Is This A Precourser For Wolff To Join Stroll At Aston Martin?
Aston Martin enjoyed a welcome, and much-needed, boost on the stock market this week after the luxury car firm announced the appointment of a new chief executive and a board shake-up. But the company’s share price still stands at a fraction of its level when it floated on the London Stock Exchange in the autumn of 2018 – falling from £19 to 58.5p on Thursday this week.
The world-renowned company – famous for making James Bond’s favoured car – currently has a stock market value of less than £800m (for comparison, Tesla’s market cap is around $150bn). With new management in place, is now the time to buy into Aston Martin?
What’s gone wrong for Aston Martin?
In October, Aston Martin Lagnonda Global Holdings announced it was floating on the LSE with an offer price of £19 a share – valuing the iconic company at £4.3bn. Despite having a shaky financial history – the company has gone bankrupt seven times in its 107-year-old history – investors piled in.
However, the venerable brand saw its shares fall immediately by nearly £1 on their first day of trading. By February 2019, when the firm posted an annual loss of £68m in 2018 following a profitable 2017, its shares were down to £10.80.
A series of downgrades and more disappointing figures in the following months sunk Aston Martin’s share price further. Brexit concerns were also weighing on the European car market throughout this period, while the coronavirus crisis in recent months has made things worse.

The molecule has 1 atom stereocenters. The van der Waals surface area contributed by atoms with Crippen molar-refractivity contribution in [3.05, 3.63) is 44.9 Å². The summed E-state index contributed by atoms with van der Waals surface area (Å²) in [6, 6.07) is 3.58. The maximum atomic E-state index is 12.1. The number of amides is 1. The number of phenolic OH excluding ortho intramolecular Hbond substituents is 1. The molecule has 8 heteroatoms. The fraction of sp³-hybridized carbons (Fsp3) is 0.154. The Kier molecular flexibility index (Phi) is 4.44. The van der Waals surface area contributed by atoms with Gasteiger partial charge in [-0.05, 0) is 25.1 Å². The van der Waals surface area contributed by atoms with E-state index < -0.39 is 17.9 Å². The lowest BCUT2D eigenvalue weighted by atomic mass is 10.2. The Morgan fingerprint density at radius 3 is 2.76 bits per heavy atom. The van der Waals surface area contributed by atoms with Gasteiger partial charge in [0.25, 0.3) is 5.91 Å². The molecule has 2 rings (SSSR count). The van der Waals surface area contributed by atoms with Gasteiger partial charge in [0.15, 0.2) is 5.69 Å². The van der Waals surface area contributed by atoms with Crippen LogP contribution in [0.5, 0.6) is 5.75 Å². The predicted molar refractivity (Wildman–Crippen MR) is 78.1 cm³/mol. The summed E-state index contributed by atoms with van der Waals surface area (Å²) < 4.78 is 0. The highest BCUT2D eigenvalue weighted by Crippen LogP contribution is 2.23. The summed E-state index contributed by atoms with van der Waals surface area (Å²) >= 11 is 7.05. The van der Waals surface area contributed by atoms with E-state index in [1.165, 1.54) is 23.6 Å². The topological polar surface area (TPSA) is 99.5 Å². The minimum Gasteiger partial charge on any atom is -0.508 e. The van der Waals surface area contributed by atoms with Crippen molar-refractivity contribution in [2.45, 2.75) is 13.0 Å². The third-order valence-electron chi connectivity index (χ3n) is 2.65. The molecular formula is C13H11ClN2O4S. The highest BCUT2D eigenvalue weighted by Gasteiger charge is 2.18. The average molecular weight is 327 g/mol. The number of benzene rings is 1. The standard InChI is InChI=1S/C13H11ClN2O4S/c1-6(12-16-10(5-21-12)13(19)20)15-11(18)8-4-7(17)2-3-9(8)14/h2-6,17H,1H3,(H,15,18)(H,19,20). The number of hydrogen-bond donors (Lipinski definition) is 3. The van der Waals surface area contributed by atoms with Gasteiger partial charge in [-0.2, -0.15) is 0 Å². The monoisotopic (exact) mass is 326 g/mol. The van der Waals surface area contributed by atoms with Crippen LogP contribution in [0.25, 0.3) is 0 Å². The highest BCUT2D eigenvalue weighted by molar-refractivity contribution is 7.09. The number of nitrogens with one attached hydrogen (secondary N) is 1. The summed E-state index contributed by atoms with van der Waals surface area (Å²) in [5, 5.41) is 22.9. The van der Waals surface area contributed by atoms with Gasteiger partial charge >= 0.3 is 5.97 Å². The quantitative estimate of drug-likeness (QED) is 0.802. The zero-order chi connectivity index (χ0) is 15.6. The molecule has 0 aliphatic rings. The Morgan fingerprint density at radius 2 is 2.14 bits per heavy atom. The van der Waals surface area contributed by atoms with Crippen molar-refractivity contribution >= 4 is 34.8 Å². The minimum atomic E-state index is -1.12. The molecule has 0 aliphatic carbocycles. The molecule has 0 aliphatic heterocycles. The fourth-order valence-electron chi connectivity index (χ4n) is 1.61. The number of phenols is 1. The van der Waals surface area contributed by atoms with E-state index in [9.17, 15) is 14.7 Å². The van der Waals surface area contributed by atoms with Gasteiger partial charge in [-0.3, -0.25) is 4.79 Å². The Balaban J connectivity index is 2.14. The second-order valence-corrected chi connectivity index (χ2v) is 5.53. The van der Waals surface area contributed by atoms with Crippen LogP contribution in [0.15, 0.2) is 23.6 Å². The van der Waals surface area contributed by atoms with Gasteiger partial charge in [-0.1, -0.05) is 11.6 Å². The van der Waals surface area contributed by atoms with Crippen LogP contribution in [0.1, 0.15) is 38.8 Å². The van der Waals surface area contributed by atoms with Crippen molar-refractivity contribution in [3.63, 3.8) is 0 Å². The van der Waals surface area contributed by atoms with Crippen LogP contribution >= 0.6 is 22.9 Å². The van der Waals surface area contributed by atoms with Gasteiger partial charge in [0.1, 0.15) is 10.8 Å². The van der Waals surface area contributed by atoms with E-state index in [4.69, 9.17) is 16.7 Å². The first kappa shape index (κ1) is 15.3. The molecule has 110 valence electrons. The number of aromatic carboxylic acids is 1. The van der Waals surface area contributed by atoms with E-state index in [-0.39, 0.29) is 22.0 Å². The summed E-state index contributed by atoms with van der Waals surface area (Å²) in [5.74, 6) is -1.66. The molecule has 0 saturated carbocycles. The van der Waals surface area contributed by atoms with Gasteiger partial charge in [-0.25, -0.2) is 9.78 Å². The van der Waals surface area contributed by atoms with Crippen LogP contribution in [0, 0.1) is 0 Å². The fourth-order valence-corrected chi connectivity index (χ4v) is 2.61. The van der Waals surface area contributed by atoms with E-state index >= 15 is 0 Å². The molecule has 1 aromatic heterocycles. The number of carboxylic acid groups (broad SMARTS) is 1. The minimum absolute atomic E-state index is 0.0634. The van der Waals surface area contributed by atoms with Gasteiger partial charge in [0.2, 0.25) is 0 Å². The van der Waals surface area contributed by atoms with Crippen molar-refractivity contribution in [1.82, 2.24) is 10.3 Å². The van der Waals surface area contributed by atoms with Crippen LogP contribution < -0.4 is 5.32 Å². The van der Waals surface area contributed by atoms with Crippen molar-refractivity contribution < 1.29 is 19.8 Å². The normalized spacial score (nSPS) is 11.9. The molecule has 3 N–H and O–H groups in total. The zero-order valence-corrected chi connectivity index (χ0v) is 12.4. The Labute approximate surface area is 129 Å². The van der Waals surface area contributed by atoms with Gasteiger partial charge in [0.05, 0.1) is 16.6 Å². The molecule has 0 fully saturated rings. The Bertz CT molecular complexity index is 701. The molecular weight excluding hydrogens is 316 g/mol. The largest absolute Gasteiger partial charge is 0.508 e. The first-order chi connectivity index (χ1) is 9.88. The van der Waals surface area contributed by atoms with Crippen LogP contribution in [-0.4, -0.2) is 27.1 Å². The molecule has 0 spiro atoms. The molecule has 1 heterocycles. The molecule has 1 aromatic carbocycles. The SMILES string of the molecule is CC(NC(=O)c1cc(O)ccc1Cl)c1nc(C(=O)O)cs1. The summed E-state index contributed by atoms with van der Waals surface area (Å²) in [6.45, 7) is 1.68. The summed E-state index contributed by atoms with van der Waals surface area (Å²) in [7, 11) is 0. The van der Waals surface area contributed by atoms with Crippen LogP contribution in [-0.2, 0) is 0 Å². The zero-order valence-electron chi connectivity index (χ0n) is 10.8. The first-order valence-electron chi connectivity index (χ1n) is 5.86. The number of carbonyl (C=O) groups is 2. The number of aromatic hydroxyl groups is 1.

What’s its current status?
In need of a cash injection, Aston Martin was forced into making a rights issue – for which it dropped the price from 207p per share to 30p – that completed in April.
Under the deal, Canadian billionaire Lawrence Stroll led a consortium that took a 25 per cent stake in the business. As part of the agreement, Stroll became executive chairman.
This week, just over after a month after Stroll’s arrival, Aston Martin chief executive Andy Palmer – in his position since 2014 – left the company.
He will be replaced by Tobias Moers, currently the boss of Mercedes-AMG, on 1 August. On his appointment, Moers said: “I believe that there is a significant opportunity to harness the strengths of the business to successfully deliver the planned product expansion and brand elevation.”
So is it time to buy?
Aston Martin’s share price has soared since the company announced its chief executive changeover – from 35.5p at the end of last week to 58.5p on Thursday.
So could now be a time to buy in? Most analysts have yet to form a new take on Aston Martin following this week’s news.
Investors are clearly pleased with Palmer’s departure, but it is too soon to tell how much this will improve the company’s overall performance.
Bloomberg Intelligence analyst Michael Dean has said that Moers’ appointment should boost confidence in the company before the crucial rollout of its new DBX SUV in July. He also believes the move should “solidify” Aston Martin’s relationship with Mercedes.
However, Motley Fool analysts do not appear convinced.
Writing on Wednesday, Alan Oscroft expressed fears that Aston Martin will face more issues in the future – and may even require more funding – and said he was “steering clear”.
Anna Sokolidou said that although Aston Martin’s shares may have been unfairly depressed during the Covid-19 crisis, they still appear “too risky and there are many other safer alternatives”.
Speculation has been growing that Toto Wolff could partner Lawerance Stroll at Aston Martin. At present Stroll owns 25 percent of Aston Martin and, as of next season, his Racing Point team will be rebranded under the British carmaker’s moniker.
Toto Wolff also indicated his intention to step down from Mercedes F1 team, this has left F1 fans further speculating of both Wolff and Hamilton’s future who is also yet to re-sign for Mercedes.